sudo apt-get install git
Check git version
NOTE: Refer to git download on other platform.
Setup Git with Github
Create github account.
Setup username and email.
git config --global user.name "github_username" git config --global user.email "github_email"
git config --list
git config --edit --global
Add SSH key to github
Check if you already have a local SSH key. If yes,
~/.ssh/id_rsa should exist.
ls -al ~/.ssh
If you don’t have a local SSH key, generate one.
ssh-keygen -t rsa -b 4096 -C "any identifier: email, etc."
NOTE: I would recommend to use a passphrase
Add SSH key to ssh-agent
List all ssh-agent keys.
Copy content of
sudo apt-get install xclip xclip -sel clip < ~/.ssh/id_rsa.pub
Paste SSH key to Github. Visit Github, click to top right user profile icon, then
Settings -> SSH and GPG keys -> New SSH Keys.
NOTE: Refer to Connecting to GitHub with SSH.
Create New Github Repository
Visit Github, click on the top right
+ icon (left of user profile icon) and select
New Repository. Fill in the following:
- Name: e.g.
- Description: optional
- Initialize this repository with a README (checked this if you haven’t created the project files on your computer yet)
- Add .gitignore: e.g. select
pythonif you are doing a python project
- Add license: if this is a public project, 3 common choices are
Apache License 2.0,
GNU General Public License v3.0,
MIT License. For private project, you can select
NOTE: Refer to Which License for Sample Code for license reference.
Checkout a Github Repository
Download/Clone the Github repository to a local directory.
Run the following in your workspace directory.
git clone email@example.com:USERNAME/git-test.git
NOTE: The above will create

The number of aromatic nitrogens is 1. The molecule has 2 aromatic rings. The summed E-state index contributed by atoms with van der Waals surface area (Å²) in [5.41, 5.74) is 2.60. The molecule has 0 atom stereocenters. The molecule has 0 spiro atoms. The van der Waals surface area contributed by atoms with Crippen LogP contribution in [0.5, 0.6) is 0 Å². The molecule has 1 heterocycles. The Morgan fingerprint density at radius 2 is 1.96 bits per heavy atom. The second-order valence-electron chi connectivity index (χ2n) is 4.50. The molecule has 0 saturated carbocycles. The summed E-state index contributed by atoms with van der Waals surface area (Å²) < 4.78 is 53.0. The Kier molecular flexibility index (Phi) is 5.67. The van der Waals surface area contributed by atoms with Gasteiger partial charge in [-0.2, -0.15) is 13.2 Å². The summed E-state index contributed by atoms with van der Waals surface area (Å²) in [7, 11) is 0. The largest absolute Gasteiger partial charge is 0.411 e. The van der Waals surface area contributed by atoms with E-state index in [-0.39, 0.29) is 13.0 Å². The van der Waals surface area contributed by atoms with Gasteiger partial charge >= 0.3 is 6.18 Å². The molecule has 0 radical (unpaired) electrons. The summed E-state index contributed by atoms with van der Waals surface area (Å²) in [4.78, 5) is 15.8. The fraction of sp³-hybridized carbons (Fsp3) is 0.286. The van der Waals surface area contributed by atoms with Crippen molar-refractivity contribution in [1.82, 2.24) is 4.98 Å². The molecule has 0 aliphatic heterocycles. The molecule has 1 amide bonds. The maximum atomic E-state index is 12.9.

git-test directory in the current directory.
NOTE: You can rename
git-test directory with
git clone firstname.lastname@example.org:USERNAME/git-test.git NEW_DIR_NAME.
NOTE: If you prefer to create a local git repository without cloning existing remote repository, use
Add, Commit & Push
- Add: start tracking a file
- Commit: commit to local repository (revision log created)
- Push: push changes to remote repository (e.g. Github)
Check current git status
Add new file
git add test.py
Add all files (new, modified, deleted).
git add -A
git add --all or
git add . has the same effect.
Commit all tracked files.
git commit -m "Commit #1"
NOTE: Comment/Message for commit are mandatory. You can use
git commit -m. (
. as message) or
git commit -am'save' (
save as message).
NOTE: Some might use
git commit -am 'message' to combine
commit, but this only affect files that have been modified and deleted, but doesn’t affect new files.
Push all committed changes to server.
git push origin master
Sometimes you want to work on a big feature which might take more than one day, yet you still want access to the original source (before modification) still be accessible and stable.
Create a new branch and switch to the branch.
git checkout -b sprint-01
Show available branch and current branch.
master * sprint-01
Push branch to remote server (e.g. Github)
git push origin sprint-01
git checkout master
git branch -d sprint-01
Once your work on the branch is completed and tested, you can merge it with the master.
Assuming you are working in the branch (e.g.
sprint-01). You can check your current branch
Check diff with master (assuming you are still in
git diff master
Merge current branch with master
git checkout master # Switch to `master` branch git pull # Optional: get latest update from remote repository git merge sprint-01 # Merge `master` with `sprint-01` git push origin master # Update merged `master` to remote repository
Tag is usually used for release. It is like a save point, where we can refer back to this point for deployment or testing.
git tag -a 0.1 -m "Message for 0.1"
Update tag to remote repository.
git push origin 0.1
Show created tags.
git tag -d 0.1
This is a very basic guide suited for single user.
Git is quite simple to get started, but hard to master especially when there are more users in a single project.